Date of Award


Level of Access Assigned by Author

Open-Access Thesis

Degree Name

Master of Science (MS)


Geological Sciences


Daniel F. Belknap

Second Committee Member

Joseph T. Kelley

Third Committee Member

Stephen M. Dickson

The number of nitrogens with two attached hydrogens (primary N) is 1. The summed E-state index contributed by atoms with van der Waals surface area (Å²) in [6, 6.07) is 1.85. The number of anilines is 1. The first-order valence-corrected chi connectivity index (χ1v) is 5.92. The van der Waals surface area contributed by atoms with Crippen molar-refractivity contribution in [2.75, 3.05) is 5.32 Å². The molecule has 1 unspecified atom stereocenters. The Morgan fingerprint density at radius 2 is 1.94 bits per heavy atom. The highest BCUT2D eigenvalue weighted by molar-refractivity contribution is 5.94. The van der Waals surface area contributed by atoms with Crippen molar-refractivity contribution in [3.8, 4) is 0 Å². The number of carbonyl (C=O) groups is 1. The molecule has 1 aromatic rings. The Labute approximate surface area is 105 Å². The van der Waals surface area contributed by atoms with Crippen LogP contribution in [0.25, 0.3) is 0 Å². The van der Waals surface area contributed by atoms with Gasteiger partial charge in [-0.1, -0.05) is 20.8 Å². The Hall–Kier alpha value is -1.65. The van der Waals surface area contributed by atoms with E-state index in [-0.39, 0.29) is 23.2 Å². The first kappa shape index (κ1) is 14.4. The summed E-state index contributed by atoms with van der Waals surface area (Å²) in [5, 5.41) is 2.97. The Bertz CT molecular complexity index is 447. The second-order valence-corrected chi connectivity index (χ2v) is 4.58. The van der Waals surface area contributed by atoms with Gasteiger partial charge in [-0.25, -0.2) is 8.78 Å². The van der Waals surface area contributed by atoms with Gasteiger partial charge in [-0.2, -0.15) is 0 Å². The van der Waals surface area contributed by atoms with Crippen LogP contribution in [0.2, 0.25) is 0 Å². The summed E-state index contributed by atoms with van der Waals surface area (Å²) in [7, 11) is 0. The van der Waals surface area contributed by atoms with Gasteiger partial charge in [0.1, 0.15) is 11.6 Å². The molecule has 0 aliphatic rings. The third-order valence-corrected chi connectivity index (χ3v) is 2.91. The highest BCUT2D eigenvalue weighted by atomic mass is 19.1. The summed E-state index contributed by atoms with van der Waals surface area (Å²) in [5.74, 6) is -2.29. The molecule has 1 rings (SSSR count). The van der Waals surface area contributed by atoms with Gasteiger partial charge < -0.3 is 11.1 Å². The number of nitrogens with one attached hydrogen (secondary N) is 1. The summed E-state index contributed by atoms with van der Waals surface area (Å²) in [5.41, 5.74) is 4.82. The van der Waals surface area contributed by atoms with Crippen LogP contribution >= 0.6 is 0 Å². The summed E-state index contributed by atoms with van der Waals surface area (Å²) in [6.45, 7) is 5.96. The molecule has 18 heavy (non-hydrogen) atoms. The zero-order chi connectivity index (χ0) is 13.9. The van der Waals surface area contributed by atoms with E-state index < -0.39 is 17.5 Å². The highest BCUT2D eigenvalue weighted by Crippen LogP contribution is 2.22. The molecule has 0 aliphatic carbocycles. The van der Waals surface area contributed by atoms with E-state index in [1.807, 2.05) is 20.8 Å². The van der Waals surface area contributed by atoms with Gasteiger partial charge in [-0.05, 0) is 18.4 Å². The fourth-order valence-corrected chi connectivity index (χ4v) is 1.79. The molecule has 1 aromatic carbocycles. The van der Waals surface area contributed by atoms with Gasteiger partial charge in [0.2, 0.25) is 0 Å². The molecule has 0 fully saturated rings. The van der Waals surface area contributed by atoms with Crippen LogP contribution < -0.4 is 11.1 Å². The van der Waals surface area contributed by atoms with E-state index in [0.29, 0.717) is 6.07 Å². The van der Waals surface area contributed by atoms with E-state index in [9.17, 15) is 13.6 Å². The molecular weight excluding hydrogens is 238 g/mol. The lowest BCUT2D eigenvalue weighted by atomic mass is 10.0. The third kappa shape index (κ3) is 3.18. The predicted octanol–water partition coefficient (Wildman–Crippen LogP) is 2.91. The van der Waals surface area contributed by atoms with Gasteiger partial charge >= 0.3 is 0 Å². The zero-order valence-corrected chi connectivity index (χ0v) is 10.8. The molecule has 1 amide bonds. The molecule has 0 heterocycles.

Seafloor depressions, called pockmarks, have been known to exist in Penobscot Bay, Maine since the mid 1980's (Knebel and Scanlon, 1985). Earlier workers (Ostericher, 1965) recognized "channels" on sonoprobe records that are in the sanle area as the pockmarks recognized by Knebel and Scanlon (1985). Their origins and pathways of evolution are unknown. Much speculation about the sources of pore fluids, levels of activity, and evolutionary pathways has occurred since their discovery. Two surveys of Belfast Bay, in 1998 and 1989, have shown differences in the pockmark field population. Over the course of a decade, 36% of the field's 1998 population has either been created or destroyed by erosion and infilling. Creation of new pockmarks has outnumbered destruction of older pockmarks by 342 to 287 or by about 16%. This is definitive proof that the field is active. If the field were senescent, the destructions would outnumber the creations, creations would not be present, or the field population would be reserved from year to year. New, high-resolution geophysical equipment was used to track the changes to a small area of the seafloor in Belfast Bay from 1998 to 2000. Over the 2-year period, significant changes to the seafloor topography occurred. The bottom was covered with drag marks from both anchoring and fishing in 1998. The 2000 survey also showed a bottom covered with drag marks, but when the two surveys were compared, it was apparent that the drag marks on the 2000 survey were not the same as those on the 1998 survey. In fact, none of the marks from 1998 correlated with the marks from 2000. In addition to the changes in drag marks, two new types of small-scale pockmarks were identified. Tadpole pockmarks are pockmarks that are located at the terminal end of a drag mark. Beaded pockmarks are pockmarks that are arranged along a drag mark, resembling a string of pearls. The identification of these features has indicated the actions of society, specifically anchoring of large vessels and drag fishing, as possible mechanisms for pockmark initiation. Recent detailed mapping of other locations in Penobscot Bay have revealed the presence of another significant pockmark field located close to the Black Ledges in East Penobscot Bay. Unlike the Belfast Bay field, the Black Ledges field is actually a conglomeration of six smaller, discrete pockmark fields that occur in isolated Holocene sedimentary basins Penobscot Bay holds a wealth of information about biogenic-methane sourced pockmarks. Areas of the bay hold massive fields, small fields, isolated pockmarks, and extremely gas-rich sediments. The combination of all of these environments leads to a possible evolutionary model for pockmarks and pockmark fields. All of the locations examined in detail within the bay appear to be in infant to mature stages of evolution. The old age, death and birth stages do not appear to be represented. Addition of sites from other locations in Maine could help to further constrain the model.